Reputation: 1077
Quote:
Originally Posted by Sloante74 View Post
Again, he makes (estimated) anywhere from 700-1mil a year. So the house is in line with his take home pay. It's actually "not that nice of a home" according to his take home pay (which is more than likely why he slipped that out during a sermon), being that the normal rule of thumb on mortgage is 3X your take home pay. So if you make 60k a year for example, a home (loan) of 180k is what you should be shopping. So Furtick stayed somewhat in those guidelines. Nothing wrong there, he did what any of us would do under that income.

And most of us agree, this is not about whether or not Furtick has done wrong by being rich. Any local church has the right to pay their pastor what they choose, even if it makes the pastor far richer than any of its members. Nor is it wrong for Furtick to become wealthy off his books. I am definitely not arguing that. My problem is his church has zero say so in the matter - an outside committee made up of 5 men (megachurch leaders) determine his salary, and he helps determine theirs etc. This is unlike any church model we have ever seen or heard of - there is simply no accountability in place for a system like that and that bothers me....

Anyway, word on the streets is his partners in crime (the 4 other megachuch leaders that form their "committee") highly advised him NOT to build the house, but he went ahead and did it anyway. In a way it hurts all 5 of them, because it opened up doors (media) which could risk/expose them all...

This story goes a lot deeper than Furtick and this house.

I don't buy that for a minute. One of those pastors, the one from texas, has a house just like Furtick. I'd be willing to bet the other 3 does as well.
 
Old 10-31-2013, 10:15 AM
 
Location: Charlotte NC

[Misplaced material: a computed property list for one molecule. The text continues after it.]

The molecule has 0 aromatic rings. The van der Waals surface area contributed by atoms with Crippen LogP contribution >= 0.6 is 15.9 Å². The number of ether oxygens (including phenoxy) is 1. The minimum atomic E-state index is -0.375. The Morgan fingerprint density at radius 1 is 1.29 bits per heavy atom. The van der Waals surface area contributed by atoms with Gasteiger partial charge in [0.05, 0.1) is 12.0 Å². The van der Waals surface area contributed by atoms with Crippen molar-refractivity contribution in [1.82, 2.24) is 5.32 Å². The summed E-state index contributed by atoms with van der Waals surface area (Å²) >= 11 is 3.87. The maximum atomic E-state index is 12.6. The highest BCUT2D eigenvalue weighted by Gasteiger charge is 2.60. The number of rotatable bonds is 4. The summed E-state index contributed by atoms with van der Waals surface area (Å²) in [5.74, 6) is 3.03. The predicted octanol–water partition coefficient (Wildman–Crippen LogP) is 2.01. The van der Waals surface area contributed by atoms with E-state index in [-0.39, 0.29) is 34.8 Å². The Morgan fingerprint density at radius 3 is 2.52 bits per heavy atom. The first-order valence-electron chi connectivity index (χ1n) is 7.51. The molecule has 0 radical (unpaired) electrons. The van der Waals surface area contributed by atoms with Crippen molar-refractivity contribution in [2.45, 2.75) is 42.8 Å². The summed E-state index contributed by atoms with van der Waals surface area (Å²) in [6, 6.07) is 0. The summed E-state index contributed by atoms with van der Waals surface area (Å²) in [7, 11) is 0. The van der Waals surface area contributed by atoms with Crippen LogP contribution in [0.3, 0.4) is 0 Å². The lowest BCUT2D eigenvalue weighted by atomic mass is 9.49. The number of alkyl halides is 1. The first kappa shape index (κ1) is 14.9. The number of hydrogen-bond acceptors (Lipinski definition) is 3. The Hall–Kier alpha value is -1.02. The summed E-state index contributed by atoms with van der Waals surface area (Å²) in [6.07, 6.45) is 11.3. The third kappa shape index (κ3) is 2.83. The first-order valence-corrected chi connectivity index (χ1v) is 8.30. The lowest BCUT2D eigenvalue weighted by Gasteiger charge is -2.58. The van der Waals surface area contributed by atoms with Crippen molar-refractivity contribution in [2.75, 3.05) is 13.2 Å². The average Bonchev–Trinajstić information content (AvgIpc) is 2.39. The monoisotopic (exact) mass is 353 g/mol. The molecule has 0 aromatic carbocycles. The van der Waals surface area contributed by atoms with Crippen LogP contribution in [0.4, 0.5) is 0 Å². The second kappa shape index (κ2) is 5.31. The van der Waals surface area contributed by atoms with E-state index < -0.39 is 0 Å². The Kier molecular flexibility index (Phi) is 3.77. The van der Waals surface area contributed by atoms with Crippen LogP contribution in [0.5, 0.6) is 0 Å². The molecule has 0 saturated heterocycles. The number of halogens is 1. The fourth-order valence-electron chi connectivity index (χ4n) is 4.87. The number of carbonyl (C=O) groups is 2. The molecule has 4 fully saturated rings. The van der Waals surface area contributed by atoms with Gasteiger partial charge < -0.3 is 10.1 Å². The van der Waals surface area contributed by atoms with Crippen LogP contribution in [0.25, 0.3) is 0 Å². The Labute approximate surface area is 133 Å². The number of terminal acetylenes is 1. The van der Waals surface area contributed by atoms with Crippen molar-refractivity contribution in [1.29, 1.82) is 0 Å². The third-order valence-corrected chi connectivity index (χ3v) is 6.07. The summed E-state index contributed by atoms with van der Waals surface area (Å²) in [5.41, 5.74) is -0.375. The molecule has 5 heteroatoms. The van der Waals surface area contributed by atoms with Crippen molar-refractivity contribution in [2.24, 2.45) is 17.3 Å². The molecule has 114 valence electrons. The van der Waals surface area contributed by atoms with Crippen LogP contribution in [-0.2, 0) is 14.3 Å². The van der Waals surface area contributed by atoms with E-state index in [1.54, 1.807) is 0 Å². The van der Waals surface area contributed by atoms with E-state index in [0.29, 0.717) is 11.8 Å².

11,723 posts, read 9,354,687 times
Reputation: 5231
Quote:
Originally Posted by BrianH1970 View Post
Not my place to judge since buying a) house is neither immoral nor illegal and b) the church (to the best of our knowledge) is still doing all kinds of awesome for the community without doing anything immoral or illegal.

If this house is so troublesome for the image of Elevation, it would also be troublesome for those in his congregation and those who accept Furtnick's donations. Until he hemorrhages members and charities no longer accept what he has to offer, there's been no harm, no foul.

Other than illegal activity and taking directly from collection plates, the only way I could see this as being wrong is if he preached a type of "you don't need to have that" sermon while buying that house. I don't tell someone what they shouldn't have, don't tell me what I shouldn't, especially if they're the ones that already have. I'd have a far bigger problem if he walked out with all sorts of fancy bling, a 200 dollar haircut and 500 dollar shoes and proceeded to tell me that he...not Jesus through him....that he thinks I shouldn't be able to have the same thing.

Other than that, I don't care if he lives in a place twice the size and three times as expensive or a single wide with a dirty couch and a kegerator on the porch.
good for you...

I have no idea if Furtik wears expensive clothing but I know his jeans are extremely tight.
 
Old 10-31-2013, 11:02 AM
 
Location: Shakedown Street
1,452 posts, read 2,570,565 times
Reputation: 1185
Quote:
Originally Posted by Sloante74 View Post
Again, he makes (estimated) anywhere from 700-1mil a year. So the house is in line with his take home pay....
My problem is his church has zero say so in the matter - an outside committee made up of 5 men (megachurch leaders) determine his salary, and he helps determine theirs etc.
Still spewing your irresponsible speculation? It is possible, but you have said it enough that you feel it is fact now.
And the church actually does have a say in his salary - if they don't tithe he doesn't get paid.
I am not going to look through this entire thread, but do you know exactly what your pastor makes?